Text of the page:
It is particularly interesting to present the series of images that Robert Walker has made on the subject of the Hochelaga-Maisonneuve neighbourhood – where he was born and currently lives – in light of the festivities for Montreal’s 375th anniversary. The focus of these celebrations – optimistic and perhaps a bit facile – appears to simply highlight major achievements that should make us all proud. Not everyone sees things the same way!
In contrast, the works that we are showing in this issue – Walker’s, but also those of other photographers who have made notable images of Montreal – are rooted in neighbourhood life and in what forms the very fabric of the city. They bear testimony to ways of life, the splendour and decline of institutions and companies, the importance of small businesses and services, the colour and composition of residential streets and commercial arteries, the omnipresence and importance of advertising in urban culture, cultural and social pluralities, and more. Together, these aspects form the wealth and diversity of a city. They also provide evidence of residents’ desire to form ties within communities, and they sometimes generate resistance to developments that create upheavals without any regard for their living environments.
Walker approached his neighbourhood with the particular gaze and style that he has developed throughout his career, including during his time in New York: superimposed planes, unusual juxtapositions, strong colour contrasts, an interest in advertising and graphic representations, and a strong attachment to street life. Hochelaga-Maisonneuve was once a thriving middle-class and industrial district; after suffering serious decline and becoming a working-class enclave, it is now the subject of debates over the difficulties of redevelopment and gentrification. For Walker, this neighbourhood, imbued with memory, offers a trove of treasures and complexities.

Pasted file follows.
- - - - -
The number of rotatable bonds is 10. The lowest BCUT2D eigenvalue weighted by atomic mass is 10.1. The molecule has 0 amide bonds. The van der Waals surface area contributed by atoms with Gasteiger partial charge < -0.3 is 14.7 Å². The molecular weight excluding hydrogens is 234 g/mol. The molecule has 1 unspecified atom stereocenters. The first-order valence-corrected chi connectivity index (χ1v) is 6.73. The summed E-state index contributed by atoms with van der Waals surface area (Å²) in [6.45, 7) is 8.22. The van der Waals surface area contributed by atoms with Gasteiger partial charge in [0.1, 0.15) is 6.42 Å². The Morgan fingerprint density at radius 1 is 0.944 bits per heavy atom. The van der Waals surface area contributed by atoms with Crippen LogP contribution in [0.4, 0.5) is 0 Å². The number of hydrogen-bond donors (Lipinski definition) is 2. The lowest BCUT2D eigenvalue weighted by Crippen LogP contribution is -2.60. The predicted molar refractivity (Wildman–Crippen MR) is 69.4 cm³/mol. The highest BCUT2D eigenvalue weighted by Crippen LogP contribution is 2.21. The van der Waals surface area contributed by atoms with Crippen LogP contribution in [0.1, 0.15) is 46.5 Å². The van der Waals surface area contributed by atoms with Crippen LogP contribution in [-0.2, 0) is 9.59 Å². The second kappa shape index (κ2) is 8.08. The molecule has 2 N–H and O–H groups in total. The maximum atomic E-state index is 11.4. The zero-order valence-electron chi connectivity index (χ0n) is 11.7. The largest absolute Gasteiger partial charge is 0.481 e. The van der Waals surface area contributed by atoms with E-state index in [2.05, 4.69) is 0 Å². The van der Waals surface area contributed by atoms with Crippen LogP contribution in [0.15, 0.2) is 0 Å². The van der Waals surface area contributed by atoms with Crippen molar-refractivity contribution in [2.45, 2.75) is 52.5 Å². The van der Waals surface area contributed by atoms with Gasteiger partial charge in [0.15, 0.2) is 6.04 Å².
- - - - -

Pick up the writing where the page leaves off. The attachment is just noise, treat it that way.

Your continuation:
Other photographers have also highlighted dimensions of life in working-class neighbourhoods with striking images. For instance, Gabor Szilasi’s series on the façades of St. Catherine Street revealed the special colour of the commercial displays on this central Montreal artery. A number of photographers have also set the goal of simply witnessing the life of ordinary people. The Groupe d’action photographique was an important representative of this photographic concern. Szilasi, who was such an eloquent witness to Quebec culture, was a member of the group, as were Michel Campeau, Roger Charbonneau, and Claire Beaugrand-Champagne, whose images are included here. During the time of the destruction of the Milton-Park neighbourhood, Clara Gutsche and David Miller were also eloquent witnesses, painting a portrait of residents and recording their mobilization and resistance. More recently, Patrick Dionne and Miki Gingras also portrayed citizen engagement by producing, with people active in their communities, a series of gigantic murals that composed portraits of different Montreal neighbourhoods.
Translated by Käthe Roth
Purchase this issue